Blockchain: A Bitter Pill for Banks

Contributed by: Sivananda Subudhi, CFA, AVP, Structured Finance Group, Axis Bank Ltd

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During Indian Banks’ Association Banking Technology Conference held in 2017, Dr. Viral V Acharya, Deputy Governor Reserve Bank of India (RBI) highlighted that ever since Asset Quality Review of Banks during 2015 was initiated, the asset quality of most of the Banks in India has deteriorated because of recognition of stressed assets. While there is a lot of debate related to the reasons for the creation of such stressed assets, assigning any specific reason for the deterioration in asset quality is quite contentious. However, there seems to be a general consensus in the lending community that stringent/ apt monitoring of “end use of funds” could have ameliorated pileup of such high level of stressed assets across sectors. In last several years, there has been a significant increase in the pace of technological innovation across industries leading to structural changes which have affected the business models of incumbent players. Ever since Satoshi Nakamoto (identity still not known) came up with a concept paper on Peer-to-Peer Electronic Cash System in October 2008 followed by the introduction of Bitcoin crypto-currency in January 2009, there has been tremendous interest from industry participants over identifying use cases of the underlying technology, i.e. “Blockchain”.

What makes the Blockchain protocol unique is that it is an entirely peer-to-peer system that is not based on any centralised entity. The entire record of transactions in the Blockchain is accessible to all parties which is in direct contrast to the current Banking system. It is important to note the distinction between Bitcoin and Blockchain. Bitcoin is an electronic cryptocurrency that can be used to purchase goods or services. Bitcoins are awarded to specialized network participant nodes, called “miners,” for validating transactions. This serves to incentivize and strengthen the network. The blockchain is the underlying technology that enables the Bitcoin network to operate in an open, autonomous, decentralized model, where trust is enforced through cryptography and not its participants. In essence, there would be no Bitcoin without Blockchain, but there can certainly be Blockchain without Bitcoin. The distinction is important because Blockchain technology can be applied to other uses beyond the processing of electronic currencies.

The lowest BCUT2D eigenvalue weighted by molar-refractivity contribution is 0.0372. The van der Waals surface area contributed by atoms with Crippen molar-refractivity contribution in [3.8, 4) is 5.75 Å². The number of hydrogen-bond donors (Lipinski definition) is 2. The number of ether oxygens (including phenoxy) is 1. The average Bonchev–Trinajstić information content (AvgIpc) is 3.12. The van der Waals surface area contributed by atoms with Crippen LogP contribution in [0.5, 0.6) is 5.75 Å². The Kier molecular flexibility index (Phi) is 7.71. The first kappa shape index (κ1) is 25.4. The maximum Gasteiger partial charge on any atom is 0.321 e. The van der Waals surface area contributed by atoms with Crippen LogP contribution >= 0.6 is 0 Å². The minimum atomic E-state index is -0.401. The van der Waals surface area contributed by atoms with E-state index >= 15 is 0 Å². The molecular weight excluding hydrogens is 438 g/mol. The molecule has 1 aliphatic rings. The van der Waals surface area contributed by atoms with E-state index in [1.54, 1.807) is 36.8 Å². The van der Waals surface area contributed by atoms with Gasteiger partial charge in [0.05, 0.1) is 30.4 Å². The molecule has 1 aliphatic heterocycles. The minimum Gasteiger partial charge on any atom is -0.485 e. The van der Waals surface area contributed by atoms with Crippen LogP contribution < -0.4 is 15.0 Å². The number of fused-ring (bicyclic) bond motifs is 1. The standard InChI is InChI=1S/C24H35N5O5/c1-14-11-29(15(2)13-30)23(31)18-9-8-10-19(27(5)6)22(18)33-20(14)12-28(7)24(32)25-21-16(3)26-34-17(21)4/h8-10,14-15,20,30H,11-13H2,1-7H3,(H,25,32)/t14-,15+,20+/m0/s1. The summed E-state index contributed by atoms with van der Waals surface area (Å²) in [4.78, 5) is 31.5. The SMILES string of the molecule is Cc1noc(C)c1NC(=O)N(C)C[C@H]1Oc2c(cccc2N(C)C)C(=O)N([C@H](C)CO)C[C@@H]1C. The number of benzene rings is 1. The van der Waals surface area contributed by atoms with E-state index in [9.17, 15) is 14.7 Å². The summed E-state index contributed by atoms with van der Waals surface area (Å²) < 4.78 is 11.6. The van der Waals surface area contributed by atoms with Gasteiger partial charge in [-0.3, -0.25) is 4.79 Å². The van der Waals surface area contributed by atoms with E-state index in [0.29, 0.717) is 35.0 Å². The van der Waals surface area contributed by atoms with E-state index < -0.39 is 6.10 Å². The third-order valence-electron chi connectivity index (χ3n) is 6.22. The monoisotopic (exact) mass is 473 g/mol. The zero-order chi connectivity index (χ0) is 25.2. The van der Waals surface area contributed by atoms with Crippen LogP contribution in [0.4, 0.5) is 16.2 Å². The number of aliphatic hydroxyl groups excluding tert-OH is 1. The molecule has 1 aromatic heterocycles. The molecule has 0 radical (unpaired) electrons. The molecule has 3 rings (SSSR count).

Given the unique features of Blockchain technology, tracking and recording flow of money across various transactions is possible by way of collaboration amongst all the stakeholders i.e. Consortium of Banks, Suppliers, contractors etc. Once a transaction is recorded in the ledger and is validated by multiple parties/ nodes, the transaction can safely be assumed to be legitimate and shall be available for scrutiny to all the participants of the Blockchain (Private Blockchain). Due to its immutability feature, the entire ledger can be shared with requisite overseeing agencies including Auditors either in a con-current manner or at any later stage. It will increase the transparency levels significantly while reducing all associated incidental costs being incurred for justifying any specific transaction.

Broader Applications of Blockchain in Financial Services Sector:

The attractiveness of Blockchain technology and underlying potential of redefining trade settlement, reduction in settlement time, cross-border payments or enabling new business opportunities i.e. Smart Contracts for insurance claim settlements etc. have led to significant investments in the development of technology by Venture Capital funds and by existing Financial Institutions. Many top US and European Banks are exploring Blockchain application by either partnering with start-ups or creating innovation labs to their proof of concept. A consortium of more than 70 Banks/ FIs have partnered in a distributed database technology company named R3 contributing towards R&D of Blockchain database usage in the financial system. Similarly, a team of researchers at Institute for Development and Research in Banking Technology (IDRBT) in India have been brainstorming on the technology and possible use cases in the Indian scenario.

In my view, Banks have to increase the pace of adoption and enable the Blockchain technology to become mature and robust. The key is not to replace Banks with simply a technology platform (in turn moving the Trust factor into oblivion), rather to collaborate with the technology providers to feed off each others’ idea and experiments which in turn can overcome a lot of challenges being faced by the Banking sector.

-SS

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